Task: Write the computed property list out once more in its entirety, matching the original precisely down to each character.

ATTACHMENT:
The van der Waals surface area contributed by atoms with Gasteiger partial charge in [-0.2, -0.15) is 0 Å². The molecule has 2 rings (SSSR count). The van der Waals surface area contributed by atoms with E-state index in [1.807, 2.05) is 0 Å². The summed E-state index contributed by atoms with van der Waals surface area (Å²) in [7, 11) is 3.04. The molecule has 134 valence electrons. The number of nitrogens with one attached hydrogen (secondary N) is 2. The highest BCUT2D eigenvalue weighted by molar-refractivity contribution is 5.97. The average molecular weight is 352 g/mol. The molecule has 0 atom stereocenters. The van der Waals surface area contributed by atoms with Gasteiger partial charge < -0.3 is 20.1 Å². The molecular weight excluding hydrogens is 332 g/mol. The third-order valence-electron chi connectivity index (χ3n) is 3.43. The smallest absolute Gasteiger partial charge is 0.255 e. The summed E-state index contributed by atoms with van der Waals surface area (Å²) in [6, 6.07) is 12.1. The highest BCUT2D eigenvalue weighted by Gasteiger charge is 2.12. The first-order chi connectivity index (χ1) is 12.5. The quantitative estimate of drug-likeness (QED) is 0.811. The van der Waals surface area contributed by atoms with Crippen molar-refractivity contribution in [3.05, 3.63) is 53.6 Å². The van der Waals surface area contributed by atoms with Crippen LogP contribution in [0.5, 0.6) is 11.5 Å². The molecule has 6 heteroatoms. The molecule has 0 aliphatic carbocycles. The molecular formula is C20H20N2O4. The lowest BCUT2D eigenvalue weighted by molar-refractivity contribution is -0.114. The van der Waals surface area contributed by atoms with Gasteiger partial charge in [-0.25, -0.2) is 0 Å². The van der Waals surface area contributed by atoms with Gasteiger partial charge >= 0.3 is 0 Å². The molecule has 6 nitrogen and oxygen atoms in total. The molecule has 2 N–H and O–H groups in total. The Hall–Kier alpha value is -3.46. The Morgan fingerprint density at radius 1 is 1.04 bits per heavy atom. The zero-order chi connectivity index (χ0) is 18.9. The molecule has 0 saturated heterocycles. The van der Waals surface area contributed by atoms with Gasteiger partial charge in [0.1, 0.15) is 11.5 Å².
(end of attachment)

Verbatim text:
The van der Waals surface area contributed by atoms with Gasteiger partial charge in [-0.2, -0.15) is 0 Å². The molecule has 2 rings (SSSR count). The van der Waals surface area contributed by atoms with E-state index in [1.807, 2.05) is 0 Å². The summed E-state index contributed by atoms with van der Waals surface area (Å²) in [7, 11) is 3.04. The molecule has 134 valence electrons. The number of nitrogens with one attached hydrogen (secondary N) is 2. The highest BCUT2D eigenvalue weighted by molar-refractivity contribution is 5.97. The average molecular weight is 352 g/mol. The molecule has 0 atom stereocenters. The van der Waals surface area contributed by atoms with Gasteiger partial charge < -0.3 is 20.1 Å². The molecular weight excluding hydrogens is 332 g/mol. The third-order valence-electron chi connectivity index (χ3n) is 3.43. The smallest absolute Gasteiger partial charge is 0.255 e. The summed E-state index contributed by atoms with van der Waals surface area (Å²) in [6, 6.07) is 12.1. The highest BCUT2D eigenvalue weighted by Gasteiger charge is 2.12. The first-order chi connectivity index (χ1) is 12.5. The quantitative estimate of drug-likeness (QED) is 0.811. The van der Waals surface area contributed by atoms with Crippen molar-refractivity contribution in [3.05, 3.63) is 53.6 Å². The van der Waals surface area contributed by atoms with Crippen LogP contribution in [0.5, 0.6) is 11.5 Å². The molecule has 6 heteroatoms. The molecule has 0 aliphatic carbocycles. The molecular formula is C20H20N2O4. The lowest BCUT2D eigenvalue weighted by molar-refractivity contribution is -0.114. The van der Waals surface area contributed by atoms with Gasteiger partial charge in [-0.25, -0.2) is 0 Å². The van der Waals surface area contributed by atoms with Gasteiger partial charge >= 0.3 is 0 Å². The molecule has 6 nitrogen and oxygen atoms in total. The molecule has 2 N–H and O–H groups in total. The Hall–Kier alpha value is -3.46. The Morgan fingerprint density at radius 1 is 1.04 bits per heavy atom. The zero-order chi connectivity index (χ0) is 18.9. The molecule has 0 saturated heterocycles. The van der Waals surface area contributed by atoms with Gasteiger partial charge in [0.1, 0.15) is 11.5 Å².